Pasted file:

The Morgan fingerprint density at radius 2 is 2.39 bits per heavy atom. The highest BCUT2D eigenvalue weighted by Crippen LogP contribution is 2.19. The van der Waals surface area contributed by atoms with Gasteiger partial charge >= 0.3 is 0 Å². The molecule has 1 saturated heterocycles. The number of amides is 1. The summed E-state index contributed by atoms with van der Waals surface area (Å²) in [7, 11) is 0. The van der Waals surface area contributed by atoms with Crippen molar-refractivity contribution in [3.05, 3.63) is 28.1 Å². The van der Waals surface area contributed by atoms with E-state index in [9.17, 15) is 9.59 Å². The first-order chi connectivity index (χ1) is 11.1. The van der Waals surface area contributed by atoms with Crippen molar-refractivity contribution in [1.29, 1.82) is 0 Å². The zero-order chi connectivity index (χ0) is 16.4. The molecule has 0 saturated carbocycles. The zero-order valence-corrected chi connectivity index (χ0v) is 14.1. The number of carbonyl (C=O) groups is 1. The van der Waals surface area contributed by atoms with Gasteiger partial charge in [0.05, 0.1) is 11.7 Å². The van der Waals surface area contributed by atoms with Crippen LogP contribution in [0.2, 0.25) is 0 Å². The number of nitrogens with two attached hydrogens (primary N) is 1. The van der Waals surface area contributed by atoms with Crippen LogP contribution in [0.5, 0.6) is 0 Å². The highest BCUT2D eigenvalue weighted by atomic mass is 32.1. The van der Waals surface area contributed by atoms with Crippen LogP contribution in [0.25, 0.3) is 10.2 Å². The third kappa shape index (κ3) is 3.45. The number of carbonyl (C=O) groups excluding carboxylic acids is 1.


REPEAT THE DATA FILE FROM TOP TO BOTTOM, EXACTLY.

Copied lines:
The Morgan fingerprint density at radius 2 is 2.39 bits per heavy atom. The highest BCUT2D eigenvalue weighted by Crippen LogP contribution is 2.19. The van der Waals surface area contributed by atoms with Gasteiger partial charge >= 0.3 is 0 Å². The molecule has 1 saturated heterocycles. The number of amides is 1. The summed E-state index contributed by atoms with van der Waals surface area (Å²) in [7, 11) is 0. The van der Waals surface area contributed by atoms with Crippen molar-refractivity contribution in [3.05, 3.63) is 28.1 Å². The van der Waals surface area contributed by atoms with E-state index in [9.17, 15) is 9.59 Å². The first-order chi connectivity index (χ1) is 11.1. The van der Waals surface area contributed by atoms with Crippen molar-refractivity contribution in [1.29, 1.82) is 0 Å². The zero-order chi connectivity index (χ0) is 16.4. The molecule has 0 saturated carbocycles. The zero-order valence-corrected chi connectivity index (χ0v) is 14.1. The number of carbonyl (C=O) groups is 1. The van der Waals surface area contributed by atoms with Gasteiger partial charge in [0.05, 0.1) is 11.7 Å². The van der Waals surface area contributed by atoms with Crippen LogP contribution in [0.2, 0.25) is 0 Å². The number of nitrogens with two attached hydrogens (primary N) is 1. The van der Waals surface area contributed by atoms with Crippen LogP contribution in [0.5, 0.6) is 0 Å². The highest BCUT2D eigenvalue weighted by atomic mass is 32.1. The van der Waals surface area contributed by atoms with Crippen LogP contribution in [0.25, 0.3) is 10.2 Å². The third kappa shape index (κ3) is 3.45. The number of carbonyl (C=O) groups excluding carboxylic acids is 1.